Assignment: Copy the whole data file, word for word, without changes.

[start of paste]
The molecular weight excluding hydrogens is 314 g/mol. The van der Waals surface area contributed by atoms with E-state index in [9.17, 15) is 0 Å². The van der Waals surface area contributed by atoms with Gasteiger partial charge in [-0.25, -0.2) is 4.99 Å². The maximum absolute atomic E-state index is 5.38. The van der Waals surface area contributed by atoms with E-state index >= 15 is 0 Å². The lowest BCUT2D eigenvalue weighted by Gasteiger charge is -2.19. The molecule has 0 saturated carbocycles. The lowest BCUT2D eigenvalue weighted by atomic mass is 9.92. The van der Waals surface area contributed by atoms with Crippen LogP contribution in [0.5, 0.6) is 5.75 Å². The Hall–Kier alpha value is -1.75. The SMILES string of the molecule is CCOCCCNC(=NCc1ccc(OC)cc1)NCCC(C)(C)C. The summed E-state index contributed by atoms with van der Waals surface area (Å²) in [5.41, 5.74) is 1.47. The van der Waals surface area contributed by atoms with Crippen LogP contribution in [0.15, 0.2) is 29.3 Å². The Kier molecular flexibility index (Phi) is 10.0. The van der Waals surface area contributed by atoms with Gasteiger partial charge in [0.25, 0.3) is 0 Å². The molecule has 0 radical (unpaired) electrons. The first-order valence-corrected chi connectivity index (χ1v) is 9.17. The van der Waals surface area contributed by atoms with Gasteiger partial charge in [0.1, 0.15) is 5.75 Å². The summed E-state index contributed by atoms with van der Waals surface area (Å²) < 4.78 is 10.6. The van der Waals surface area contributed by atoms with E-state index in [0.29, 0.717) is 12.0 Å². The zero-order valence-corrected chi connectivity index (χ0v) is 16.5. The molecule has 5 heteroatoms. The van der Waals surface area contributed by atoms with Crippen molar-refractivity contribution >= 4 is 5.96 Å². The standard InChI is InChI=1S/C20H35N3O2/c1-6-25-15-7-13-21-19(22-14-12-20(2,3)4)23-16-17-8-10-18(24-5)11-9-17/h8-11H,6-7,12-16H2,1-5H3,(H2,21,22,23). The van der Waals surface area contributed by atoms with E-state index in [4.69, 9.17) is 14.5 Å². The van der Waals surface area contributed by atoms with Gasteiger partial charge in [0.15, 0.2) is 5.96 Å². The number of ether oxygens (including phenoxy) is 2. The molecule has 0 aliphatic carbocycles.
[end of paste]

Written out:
The molecular weight excluding hydrogens is 314 g/mol. The van der Waals surface area contributed by atoms with E-state index in [9.17, 15) is 0 Å². The van der Waals surface area contributed by atoms with Gasteiger partial charge in [-0.25, -0.2) is 4.99 Å². The maximum absolute atomic E-state index is 5.38. The van der Waals surface area contributed by atoms with E-state index >= 15 is 0 Å². The lowest BCUT2D eigenvalue weighted by Gasteiger charge is -2.19. The molecule has 0 saturated carbocycles. The lowest BCUT2D eigenvalue weighted by atomic mass is 9.92. The van der Waals surface area contributed by atoms with Crippen LogP contribution in [0.5, 0.6) is 5.75 Å². The Hall–Kier alpha value is -1.75. The SMILES string of the molecule is CCOCCCNC(=NCc1ccc(OC)cc1)NCCC(C)(C)C. The summed E-state index contributed by atoms with van der Waals surface area (Å²) in [5.41, 5.74) is 1.47. The van der Waals surface area contributed by atoms with Crippen LogP contribution in [0.15, 0.2) is 29.3 Å². The Kier molecular flexibility index (Phi) is 10.0. The van der Waals surface area contributed by atoms with Gasteiger partial charge in [0.25, 0.3) is 0 Å². The molecule has 0 radical (unpaired) electrons. The first-order valence-corrected chi connectivity index (χ1v) is 9.17. The van der Waals surface area contributed by atoms with Gasteiger partial charge in [0.1, 0.15) is 5.75 Å². The summed E-state index contributed by atoms with van der Waals surface area (Å²) < 4.78 is 10.6. The van der Waals surface area contributed by atoms with E-state index in [0.29, 0.717) is 12.0 Å². The zero-order valence-corrected chi connectivity index (χ0v) is 16.5. The molecule has 5 heteroatoms. The van der Waals surface area contributed by atoms with Crippen molar-refractivity contribution >= 4 is 5.96 Å². The standard InChI is InChI=1S/C20H35N3O2/c1-6-25-15-7-13-21-19(22-14-12-20(2,3)4)23-16-17-8-10-18(24-5)11-9-17/h8-11H,6-7,12-16H2,1-5H3,(H2,21,22,23). The van der Waals surface area contributed by atoms with E-state index in [4.69, 9.17) is 14.5 Å². The van der Waals surface area contributed by atoms with Gasteiger partial charge in [0.15, 0.2) is 5.96 Å². The number of ether oxygens (including phenoxy) is 2. The molecule has 0 aliphatic carbocycles.